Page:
Vaccine preventable disease incidence as a complement to vaccine efficacy for setting vaccine policy

Bradford D. Gessner, Daniel R. Feikin

Research output: Contribution to journalReview articlepeer-review

24 Scopus citations


Traditionally, vaccines have been evaluated in clinical trials that establish vaccine efficacy (VE) against etiology-confirmed disease outcomes, a measure important for licensure. Yet, VE does not reflect a vaccine's public health impact because it does not account for relative disease incidence. An additional measure that more directly establishes a vaccine's public health value is the vaccine preventable disease incidence (VPDI), which is the incidence of disease preventable by vaccine in a given context. We describe how VE and VPDI can vary, sometimes in inverse directions, across disease outcomes and vaccinated populations. We provide examples of how VPDI can be used to reveal the relative public health impact of vaccines in developing countries, which can be masked by focus on VE alone. We recommend that VPDI be incorporated along with VE into the analytic plans of vaccine trials, as well as decisions by funders, ministries of health, and regulatory authorities.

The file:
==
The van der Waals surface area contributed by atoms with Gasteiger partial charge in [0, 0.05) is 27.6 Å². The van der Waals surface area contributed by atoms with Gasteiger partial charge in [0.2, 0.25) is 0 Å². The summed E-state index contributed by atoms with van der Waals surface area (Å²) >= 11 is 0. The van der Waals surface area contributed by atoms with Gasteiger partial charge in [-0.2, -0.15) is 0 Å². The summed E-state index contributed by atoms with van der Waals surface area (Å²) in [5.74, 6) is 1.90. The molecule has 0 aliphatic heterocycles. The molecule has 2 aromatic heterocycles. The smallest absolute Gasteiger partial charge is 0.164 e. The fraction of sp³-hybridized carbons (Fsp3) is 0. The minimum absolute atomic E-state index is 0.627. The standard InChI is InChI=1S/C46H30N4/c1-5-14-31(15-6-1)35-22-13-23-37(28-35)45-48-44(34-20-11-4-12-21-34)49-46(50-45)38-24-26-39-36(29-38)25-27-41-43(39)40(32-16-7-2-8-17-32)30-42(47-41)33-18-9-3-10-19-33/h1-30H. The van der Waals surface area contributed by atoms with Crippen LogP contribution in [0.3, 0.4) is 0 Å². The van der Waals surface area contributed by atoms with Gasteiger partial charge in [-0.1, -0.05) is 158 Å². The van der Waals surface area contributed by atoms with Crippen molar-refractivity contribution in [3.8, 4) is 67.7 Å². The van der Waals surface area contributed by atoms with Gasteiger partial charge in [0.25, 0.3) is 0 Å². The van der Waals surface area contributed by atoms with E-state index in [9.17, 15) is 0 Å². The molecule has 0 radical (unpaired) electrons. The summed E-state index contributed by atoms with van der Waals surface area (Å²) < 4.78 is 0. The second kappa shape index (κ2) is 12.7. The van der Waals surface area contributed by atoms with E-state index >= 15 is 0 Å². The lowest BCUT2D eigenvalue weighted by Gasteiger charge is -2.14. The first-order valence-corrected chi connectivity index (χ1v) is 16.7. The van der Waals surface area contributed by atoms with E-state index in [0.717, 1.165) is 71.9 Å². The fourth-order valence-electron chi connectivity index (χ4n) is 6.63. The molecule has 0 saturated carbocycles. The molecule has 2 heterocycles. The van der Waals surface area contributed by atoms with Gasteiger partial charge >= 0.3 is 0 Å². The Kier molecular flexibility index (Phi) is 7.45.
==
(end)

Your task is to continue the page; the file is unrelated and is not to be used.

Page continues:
Original languageEnglish (US)
Pages (from-to)3133-3138
Number of pages6
Issue number26
StatePublished - May 30 2014
Externally publishedYes


  • Cholera
  • Epidemiology
  • Haemophilus influenzae type b
  • Hib
  • Immunization
  • Malaria
  • Pneumococcus
  • RTS,S
  • Rotavirus
  • Streptococcus pneumoniae
  • Vaccine
  • Vaccine effectiveness
  • Vaccine efficacy

ASJC Scopus subject areas

  • Molecular Medicine
  • General Immunology and Microbiology
  • General Veterinary
  • Public Health, Environmental and Occupational Health
  • Infectious Diseases


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